Tracking Five Millennia of Horse Management with Extensive Ancient Genome Time Series
Publikation: Bidrag til tidsskrift › Tidsskriftartikel › Forskning › fagfællebedømt
Antoine Fages, Kristian Hanghøj, Naveed Khan, Charleen Gaunitz, Andaine Seguin-Orlando, Michela Leonardi, Christian McCrory Constantz, Cristina Gamba, Khaled A.S. Al-Rasheid, Silvia Albizuri, Ahmed H. Alfarhan, Morten Allentoft, Saleh Alquraishi, David Anthony, Nurbol Baimukhanov, James H. Barrett, Jamsranjav Bayarsaikhan, Norbert Benecke, Eloísa Bernáldez-Sánchez, Luis Berrocal-Rangel & 101 andre
Horse domestication revolutionized warfare and accelerated travel, trade, and the geographic expansion of languages. Here, we present the largest DNA time series for a non-human organism to date, including genome-scale data from 149 ancient animals and 129 ancient genomes (≥1-fold coverage), 87 of which are new. This extensive dataset allows us to assess the modern legacy of past equestrian civilizations. We find that two extinct horse lineages existed during early domestication, one at the far western (Iberia) and the other at the far eastern range (Siberia) of Eurasia. None of these contributed significantly to modern diversity. We show that the influence of Persian-related horse lineages increased following the Islamic conquests in Europe and Asia. Multiple alleles associated with elite-racing, including at the MSTN “speed gene,” only rose in popularity within the last millennium. Finally, the development of modern breeding impacted genetic diversity more dramatically than the previous millennia of human management. Genome-wide data from 278 ancient equids provide insights into how ancient equestrian civilizations managed, exchanged, and bred horses and indicate vast loss of genetic diversity as well as the existence of two extinct lineages of horses that failed to contribute to modern domestic animals.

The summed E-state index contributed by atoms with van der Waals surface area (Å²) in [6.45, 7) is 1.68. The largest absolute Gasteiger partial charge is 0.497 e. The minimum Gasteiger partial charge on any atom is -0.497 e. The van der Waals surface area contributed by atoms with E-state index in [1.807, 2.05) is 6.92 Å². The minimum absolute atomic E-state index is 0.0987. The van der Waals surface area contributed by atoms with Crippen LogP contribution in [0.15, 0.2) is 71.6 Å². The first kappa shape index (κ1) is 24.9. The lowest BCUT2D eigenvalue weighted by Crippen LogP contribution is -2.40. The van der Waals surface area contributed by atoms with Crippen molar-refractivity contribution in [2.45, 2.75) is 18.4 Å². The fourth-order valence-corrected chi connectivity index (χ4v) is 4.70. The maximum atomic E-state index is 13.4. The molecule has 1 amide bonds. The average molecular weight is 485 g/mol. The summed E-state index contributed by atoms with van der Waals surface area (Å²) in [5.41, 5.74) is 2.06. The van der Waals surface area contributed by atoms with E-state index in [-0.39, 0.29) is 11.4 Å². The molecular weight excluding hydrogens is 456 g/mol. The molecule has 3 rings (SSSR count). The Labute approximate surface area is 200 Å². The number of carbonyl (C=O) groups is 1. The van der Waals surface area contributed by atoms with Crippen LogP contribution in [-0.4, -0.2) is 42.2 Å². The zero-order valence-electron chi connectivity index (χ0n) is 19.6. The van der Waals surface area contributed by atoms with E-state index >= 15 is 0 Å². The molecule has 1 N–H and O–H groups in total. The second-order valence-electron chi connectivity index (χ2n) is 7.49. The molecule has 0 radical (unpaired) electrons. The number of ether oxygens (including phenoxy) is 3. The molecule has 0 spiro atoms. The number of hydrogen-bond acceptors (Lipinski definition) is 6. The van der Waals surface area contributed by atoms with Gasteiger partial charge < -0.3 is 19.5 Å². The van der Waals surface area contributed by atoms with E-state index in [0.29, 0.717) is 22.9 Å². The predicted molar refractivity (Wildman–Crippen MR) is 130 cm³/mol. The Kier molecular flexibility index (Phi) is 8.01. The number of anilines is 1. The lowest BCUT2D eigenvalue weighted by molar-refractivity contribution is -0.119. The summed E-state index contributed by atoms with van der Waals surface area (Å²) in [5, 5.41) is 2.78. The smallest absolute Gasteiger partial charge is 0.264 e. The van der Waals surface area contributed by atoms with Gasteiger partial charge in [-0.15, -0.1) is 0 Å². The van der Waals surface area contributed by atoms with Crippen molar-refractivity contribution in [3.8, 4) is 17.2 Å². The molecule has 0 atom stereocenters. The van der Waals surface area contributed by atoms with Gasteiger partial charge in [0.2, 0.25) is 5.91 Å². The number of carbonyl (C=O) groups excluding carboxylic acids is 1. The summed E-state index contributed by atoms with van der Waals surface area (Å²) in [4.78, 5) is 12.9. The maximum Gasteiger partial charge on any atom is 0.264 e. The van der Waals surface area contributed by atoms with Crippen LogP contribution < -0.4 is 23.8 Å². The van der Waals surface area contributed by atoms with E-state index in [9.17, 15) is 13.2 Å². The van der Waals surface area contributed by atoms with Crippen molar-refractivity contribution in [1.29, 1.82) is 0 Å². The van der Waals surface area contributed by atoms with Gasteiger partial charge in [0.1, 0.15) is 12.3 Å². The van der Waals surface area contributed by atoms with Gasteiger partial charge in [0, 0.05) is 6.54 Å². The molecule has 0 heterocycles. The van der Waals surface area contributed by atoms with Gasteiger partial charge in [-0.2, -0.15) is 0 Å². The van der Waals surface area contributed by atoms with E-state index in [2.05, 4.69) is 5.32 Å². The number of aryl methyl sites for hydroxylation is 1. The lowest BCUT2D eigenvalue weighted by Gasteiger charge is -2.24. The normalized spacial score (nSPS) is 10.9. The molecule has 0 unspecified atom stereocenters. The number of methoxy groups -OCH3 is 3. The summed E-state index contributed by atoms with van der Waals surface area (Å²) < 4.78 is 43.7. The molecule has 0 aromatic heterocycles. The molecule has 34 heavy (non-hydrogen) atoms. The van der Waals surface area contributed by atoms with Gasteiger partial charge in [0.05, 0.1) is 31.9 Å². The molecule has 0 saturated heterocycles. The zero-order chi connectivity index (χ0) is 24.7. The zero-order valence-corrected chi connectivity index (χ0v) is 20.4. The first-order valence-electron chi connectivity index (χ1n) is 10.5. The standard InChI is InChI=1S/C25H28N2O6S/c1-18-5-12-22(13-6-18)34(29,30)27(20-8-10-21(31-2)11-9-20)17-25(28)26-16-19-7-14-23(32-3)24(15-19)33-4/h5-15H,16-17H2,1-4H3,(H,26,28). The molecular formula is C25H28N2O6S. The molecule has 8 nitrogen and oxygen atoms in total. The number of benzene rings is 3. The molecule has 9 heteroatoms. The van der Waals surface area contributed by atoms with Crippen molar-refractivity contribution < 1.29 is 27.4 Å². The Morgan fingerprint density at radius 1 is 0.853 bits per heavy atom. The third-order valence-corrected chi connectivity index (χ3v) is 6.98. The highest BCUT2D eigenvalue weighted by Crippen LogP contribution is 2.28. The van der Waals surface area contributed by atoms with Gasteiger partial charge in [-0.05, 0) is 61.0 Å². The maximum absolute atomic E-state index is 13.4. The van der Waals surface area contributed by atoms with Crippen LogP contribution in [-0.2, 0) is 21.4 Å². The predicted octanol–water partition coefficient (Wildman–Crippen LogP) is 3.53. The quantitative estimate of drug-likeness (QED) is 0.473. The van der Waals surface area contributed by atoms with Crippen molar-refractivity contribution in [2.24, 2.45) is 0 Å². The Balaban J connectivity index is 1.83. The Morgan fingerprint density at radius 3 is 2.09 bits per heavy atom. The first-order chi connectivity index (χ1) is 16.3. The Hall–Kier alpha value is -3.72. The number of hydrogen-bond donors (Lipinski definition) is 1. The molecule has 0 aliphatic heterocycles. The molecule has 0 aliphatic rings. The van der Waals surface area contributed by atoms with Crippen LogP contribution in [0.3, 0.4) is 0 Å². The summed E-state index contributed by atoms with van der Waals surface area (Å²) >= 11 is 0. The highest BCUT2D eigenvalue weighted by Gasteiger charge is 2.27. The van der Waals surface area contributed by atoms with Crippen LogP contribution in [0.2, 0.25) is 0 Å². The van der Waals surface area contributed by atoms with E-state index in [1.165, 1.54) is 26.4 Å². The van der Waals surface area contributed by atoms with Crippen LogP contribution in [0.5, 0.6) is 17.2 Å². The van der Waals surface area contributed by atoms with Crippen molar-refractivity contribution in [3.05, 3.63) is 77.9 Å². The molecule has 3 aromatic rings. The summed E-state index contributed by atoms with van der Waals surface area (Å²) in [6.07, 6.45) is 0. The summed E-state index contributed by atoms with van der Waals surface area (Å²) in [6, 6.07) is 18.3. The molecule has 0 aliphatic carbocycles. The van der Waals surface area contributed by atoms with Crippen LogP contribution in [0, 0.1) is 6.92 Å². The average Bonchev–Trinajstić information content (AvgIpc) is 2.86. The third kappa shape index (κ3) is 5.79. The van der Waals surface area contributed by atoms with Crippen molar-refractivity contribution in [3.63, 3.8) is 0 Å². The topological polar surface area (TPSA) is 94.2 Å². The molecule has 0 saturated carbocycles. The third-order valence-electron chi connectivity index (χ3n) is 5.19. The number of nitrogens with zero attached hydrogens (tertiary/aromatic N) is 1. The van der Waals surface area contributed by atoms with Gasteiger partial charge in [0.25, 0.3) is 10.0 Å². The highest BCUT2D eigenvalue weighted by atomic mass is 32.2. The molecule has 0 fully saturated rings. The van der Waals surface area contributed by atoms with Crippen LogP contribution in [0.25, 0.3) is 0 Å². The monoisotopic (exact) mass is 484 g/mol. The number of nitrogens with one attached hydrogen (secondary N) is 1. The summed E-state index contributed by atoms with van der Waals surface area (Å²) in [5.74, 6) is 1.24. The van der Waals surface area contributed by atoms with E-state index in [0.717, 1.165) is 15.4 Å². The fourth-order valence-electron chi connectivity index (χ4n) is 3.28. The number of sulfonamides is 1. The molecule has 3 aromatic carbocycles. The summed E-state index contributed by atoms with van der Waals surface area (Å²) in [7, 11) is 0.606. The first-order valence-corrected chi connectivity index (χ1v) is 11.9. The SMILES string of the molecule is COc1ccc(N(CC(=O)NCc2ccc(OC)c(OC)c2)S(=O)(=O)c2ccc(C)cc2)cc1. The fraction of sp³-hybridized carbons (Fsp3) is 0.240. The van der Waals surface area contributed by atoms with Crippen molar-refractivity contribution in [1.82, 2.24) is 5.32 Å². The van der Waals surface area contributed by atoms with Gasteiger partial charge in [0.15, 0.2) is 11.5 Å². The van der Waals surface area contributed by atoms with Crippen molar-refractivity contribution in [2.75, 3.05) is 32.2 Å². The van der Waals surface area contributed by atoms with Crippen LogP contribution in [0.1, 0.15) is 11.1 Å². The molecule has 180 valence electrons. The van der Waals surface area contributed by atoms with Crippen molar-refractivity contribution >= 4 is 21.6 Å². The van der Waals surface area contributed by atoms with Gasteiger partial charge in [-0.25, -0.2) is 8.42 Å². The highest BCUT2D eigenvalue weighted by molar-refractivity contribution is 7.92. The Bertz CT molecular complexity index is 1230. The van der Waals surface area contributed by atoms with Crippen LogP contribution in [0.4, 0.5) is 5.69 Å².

|Status||Udgivet - 30 maj 2019|